“We’re seeing proposers put more time, thought and effort into creating the perfect proposal, as well as an engagement ring they know their partner will love,” The Knot’s editor-in-chief Kristen Maxwell Cooper said in the release.
The video shows the officer driving at high speed, weaving between cars stopped at a stoplight, asking for assistance from a police helicopter and frantically repeating “shots fired, shots fired” to a dispatcher while pursuing a black SUV.
According to The Knot’s press release, 19 percent of brides said they met their spouse through an online dating site or social media this year; up from 14 percent in 2016.
Online pairings finished above meeting through friends (17 percent), at college (15 percent), or at work (12 percent).
So I decided to spend all day this past Sunday, Jan. When Dating Day finally rolled around, I didn't do anything particularly unique or inventive to maximize my chances.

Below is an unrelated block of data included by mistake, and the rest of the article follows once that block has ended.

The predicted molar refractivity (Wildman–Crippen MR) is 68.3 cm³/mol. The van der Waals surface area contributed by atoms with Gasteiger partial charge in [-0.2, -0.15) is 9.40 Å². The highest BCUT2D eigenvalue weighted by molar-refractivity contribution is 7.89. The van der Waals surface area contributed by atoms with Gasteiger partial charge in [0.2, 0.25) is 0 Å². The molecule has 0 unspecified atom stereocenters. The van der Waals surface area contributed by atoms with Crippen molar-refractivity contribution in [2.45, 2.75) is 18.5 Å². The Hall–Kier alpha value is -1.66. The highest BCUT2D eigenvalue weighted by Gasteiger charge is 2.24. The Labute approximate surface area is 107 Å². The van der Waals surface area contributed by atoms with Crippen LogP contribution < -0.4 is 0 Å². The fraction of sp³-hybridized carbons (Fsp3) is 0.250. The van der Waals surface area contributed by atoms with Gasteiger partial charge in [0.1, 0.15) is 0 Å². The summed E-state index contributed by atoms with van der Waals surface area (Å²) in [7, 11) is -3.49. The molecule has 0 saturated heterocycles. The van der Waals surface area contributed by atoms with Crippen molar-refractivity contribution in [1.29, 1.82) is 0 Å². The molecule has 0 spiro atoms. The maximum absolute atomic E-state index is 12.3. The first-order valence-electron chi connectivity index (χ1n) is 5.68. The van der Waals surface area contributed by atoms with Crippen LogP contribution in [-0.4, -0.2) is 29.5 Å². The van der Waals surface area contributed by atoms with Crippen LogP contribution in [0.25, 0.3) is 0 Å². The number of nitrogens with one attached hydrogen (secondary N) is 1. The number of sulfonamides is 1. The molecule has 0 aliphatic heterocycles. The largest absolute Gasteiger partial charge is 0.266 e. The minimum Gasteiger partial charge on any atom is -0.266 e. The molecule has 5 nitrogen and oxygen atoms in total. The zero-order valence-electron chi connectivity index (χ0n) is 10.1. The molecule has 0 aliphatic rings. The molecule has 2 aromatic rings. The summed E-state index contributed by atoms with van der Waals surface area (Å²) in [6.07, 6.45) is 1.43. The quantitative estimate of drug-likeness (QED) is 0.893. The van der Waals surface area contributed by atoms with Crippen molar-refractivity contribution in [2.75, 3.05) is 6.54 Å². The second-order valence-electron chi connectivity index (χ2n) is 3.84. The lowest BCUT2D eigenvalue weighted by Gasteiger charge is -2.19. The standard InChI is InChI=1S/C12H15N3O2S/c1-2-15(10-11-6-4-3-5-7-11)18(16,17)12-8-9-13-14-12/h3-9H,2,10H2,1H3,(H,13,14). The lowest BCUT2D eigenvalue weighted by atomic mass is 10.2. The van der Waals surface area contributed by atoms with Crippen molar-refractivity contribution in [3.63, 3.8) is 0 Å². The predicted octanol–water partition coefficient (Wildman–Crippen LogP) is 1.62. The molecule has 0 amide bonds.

I used the same bio and photo that I've used for most of 2017, because frankly, if I was going to fall on my face during prime hook-up hours, I'd prefer to fail on my own terms.
Thunderstorms that were over the Inland Empire early this morning moved into Los Angeles County just before lunchtime, bringing rain, thunder and lightning from Glendale to Beverly Hills to the San Fernando Valley.
Overall, while I did manage to get a few matches, I don't think Dating Day was significantly more successful than any of my other dating app binges.
What better marketing tactic than convincing the world that there's a magic night where all of your swipes come true and nobody gets embarrassed?
That said, as someone who's been single for about three years now, I had to give it a shot.
That trend more than doubled from the 42 percent using those apps in 2014.
While the survey finds that more and more people are switching to the less personal way of meeting people, the amount of time and money they’re investing in their engagements is going up.
Thank you, Dating Day, you've given me at least one success.